It's a tough racket, this business of raising a tennis prodigy. Play a big role in your child's fledgling career and you risk being yet another Tennis Parent from Hell. Maintain a healthy detachment and you end up like Blanche and Jerry Roddick. The parents of Andy Roddick, the world's second-ranked junior player, abided by their youngest son's wishes and stayed home in Boca Raton, Fla., last month while Andy played the Australian Open juniors. "It was just a gut thing," shrugs Andy. "I didn't want then to watch me."
As Andy laid waste to the draw and became the first U.S. junior boy to win Down Under since Butch Buchholtz in 1959, his bleary-eyed parents had to follow his matches in real time or the Internet. "It was agony,' says Jerry, a private investor "They gave the updated score, but other than that we had no idea what was happening. Also, with the time difference, some of his matches didn't end until 3 a.m."
Andy's grandmother got into the act as well. In Boca visiting from Wisconsin, 89-year-old Hazel Corell wore her "lucky socks"—red stockings adorned with brass bells—whenever Andy played. On crucial points she would raise her feet toward the monitor and wiggle her toes. "Those socks are what helped Andy win," she maintains. "I had them on my feet the whole week."
Sweeter smelling is Andy's future. The brightest U.S. tennis prospect to rush the net in years, Roddick is on a remarkable run. In December he won two prestigious events in Florida: the Orange Bowl championship and the Eddie Herr International. "With the results Andy has had lately, he shows great promise of a pro career," says Bobby Bernstein, the boys' 18-and-under national development coach for the U.S. Tennis Association.
The affable Roddick is your quintessential baseball-cap-on-backward ail-American 17-year-old. His game, though, is anything but the unimaginative, topspin-heavy baseline tennis that, lamentably, has characterized the U.S. juniors over the past 15 years. A native of Omaha whose bathroom is covered with Nebraska Corn-huskers wallpaper, Roddick plays Smash Mouth tennis. Armed with a bludgeon for a forehand and with a serve that regularly eclipses 125 mph, he just, as he puts it, "whales away out there."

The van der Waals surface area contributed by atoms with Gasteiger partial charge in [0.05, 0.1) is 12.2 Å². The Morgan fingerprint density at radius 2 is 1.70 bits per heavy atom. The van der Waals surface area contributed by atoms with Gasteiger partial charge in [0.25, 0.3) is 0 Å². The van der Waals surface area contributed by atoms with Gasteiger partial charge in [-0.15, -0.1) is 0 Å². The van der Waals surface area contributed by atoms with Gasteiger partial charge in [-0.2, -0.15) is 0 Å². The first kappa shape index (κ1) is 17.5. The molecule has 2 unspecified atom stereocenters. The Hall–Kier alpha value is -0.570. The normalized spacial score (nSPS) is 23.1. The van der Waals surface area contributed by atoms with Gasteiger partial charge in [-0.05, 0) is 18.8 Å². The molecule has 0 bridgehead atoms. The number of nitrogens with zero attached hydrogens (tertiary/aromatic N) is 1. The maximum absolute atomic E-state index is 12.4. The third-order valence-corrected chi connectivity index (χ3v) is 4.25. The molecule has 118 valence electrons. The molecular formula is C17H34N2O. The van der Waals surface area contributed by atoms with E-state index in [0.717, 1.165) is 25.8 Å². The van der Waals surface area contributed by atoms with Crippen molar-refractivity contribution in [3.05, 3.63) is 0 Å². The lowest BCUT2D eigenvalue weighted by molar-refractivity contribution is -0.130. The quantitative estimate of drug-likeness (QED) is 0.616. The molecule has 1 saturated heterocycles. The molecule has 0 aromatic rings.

What's more, his natural ability is matched by his competitive resolve and court smarts. Up match point in a tight semifinal at the Australian Open, Roddick anticipated that his opponent, Sweden's Joachim Johansson, was going to smack a down-the-line backhand passing shot. Just as Johansson was sizing up the shot, Roddick moved to guard the line. Distracted, Johansson went for the open court and shanked the crosscourt backhand wide. Game, set, match to Roddick.
In the finals against Mario Ancic of Croatia, Roddick played fearlessly in a first-set tiebreaker and cruised home 7-6, 6-3. "For whatever reason, I play well when it matters most," says Roddick, whose older brother, John, was a three-time All-America at Georgia. "Toughness has never been a weakness of mine."
As a senior at Boca Prep, Roddick admits, "I'm not the most studious guy in the world." Nevertheless, he maintains a 34 average and has enough credits toward graduation this spring to leave school every day at noon. After lunch, he and his coach, Tarik Benhabiles, drill and play points on the Roddicks' backyard court. "Andy's work ethic and his intensity level are tremendous for a kid his age," says Benhabiles, a former touring pro who coached fellow Frenchmen C�dric Pioline and Nicolas Escude into the Top 20. "I tell him not to worry about the future, because if his dedication stays the same, there's no limit."
Roddick knows that success in the juniors doesn't necessarily presage success in the pros; for every Andre Agassi and Pete Sampras there are dozens of former studs like Al Parker, Ivan Baron and Ty Tucker who never made it on the ATP tour. Still, Roddick won't even entertain calls from college coaches trying to recruit him. "I know I need to get stronger and better in every area, but I want to give the pros a shot," says Roddick, who recently retained SFX Sports Group to represent him. "I'll make the jump when my coach thinks I'm ready."
His debut may well come this summer at the U.S. Open. Roddick will turn 18 on Aug. 30 and is an obvious candidate to receive a wild-card entry into the Open's main draw—a $10,000 payday even if he loses in the first round. It remains to be seen whether he'll permit his family to venture to Flushing Meadows to watch him play. But at least then he can spring for a new pair of lucky socks for Grandma.